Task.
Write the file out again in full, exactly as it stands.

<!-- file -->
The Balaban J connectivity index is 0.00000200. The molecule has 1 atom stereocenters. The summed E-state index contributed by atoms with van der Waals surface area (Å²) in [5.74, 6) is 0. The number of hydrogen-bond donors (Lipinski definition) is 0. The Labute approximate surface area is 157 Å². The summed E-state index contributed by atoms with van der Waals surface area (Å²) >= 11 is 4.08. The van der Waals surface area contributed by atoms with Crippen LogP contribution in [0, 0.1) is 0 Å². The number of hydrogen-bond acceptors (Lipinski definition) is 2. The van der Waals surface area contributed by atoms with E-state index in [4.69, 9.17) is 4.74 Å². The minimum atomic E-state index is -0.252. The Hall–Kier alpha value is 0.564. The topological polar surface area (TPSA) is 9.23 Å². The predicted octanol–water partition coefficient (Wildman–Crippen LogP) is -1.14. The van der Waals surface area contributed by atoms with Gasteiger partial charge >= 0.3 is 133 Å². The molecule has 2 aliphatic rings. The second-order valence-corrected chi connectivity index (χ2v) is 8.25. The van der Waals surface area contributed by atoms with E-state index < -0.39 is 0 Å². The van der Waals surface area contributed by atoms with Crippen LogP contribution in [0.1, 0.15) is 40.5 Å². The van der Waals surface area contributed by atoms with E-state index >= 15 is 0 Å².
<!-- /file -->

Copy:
The Balaban J connectivity index is 0.00000200. The molecule has 1 atom stereocenters. The summed E-state index contributed by atoms with van der Waals surface area (Å²) in [5.74, 6) is 0. The number of hydrogen-bond donors (Lipinski definition) is 0. The Labute approximate surface area is 157 Å². The summed E-state index contributed by atoms with van der Waals surface area (Å²) >= 11 is 4.08. The van der Waals surface area contributed by atoms with Crippen LogP contribution in [0, 0.1) is 0 Å². The number of hydrogen-bond acceptors (Lipinski definition) is 2. The van der Waals surface area contributed by atoms with E-state index in [4.69, 9.17) is 4.74 Å². The minimum atomic E-state index is -0.252. The Hall–Kier alpha value is 0.564. The topological polar surface area (TPSA) is 9.23 Å². The predicted octanol–water partition coefficient (Wildman–Crippen LogP) is -1.14. The van der Waals surface area contributed by atoms with Gasteiger partial charge >= 0.3 is 133 Å². The molecule has 2 aliphatic rings. The second-order valence-corrected chi connectivity index (χ2v) is 8.25. The van der Waals surface area contributed by atoms with E-state index < -0.39 is 0 Å². The van der Waals surface area contributed by atoms with Crippen LogP contribution in [0.1, 0.15) is 40.5 Å². The van der Waals surface area contributed by atoms with E-state index >= 15 is 0 Å².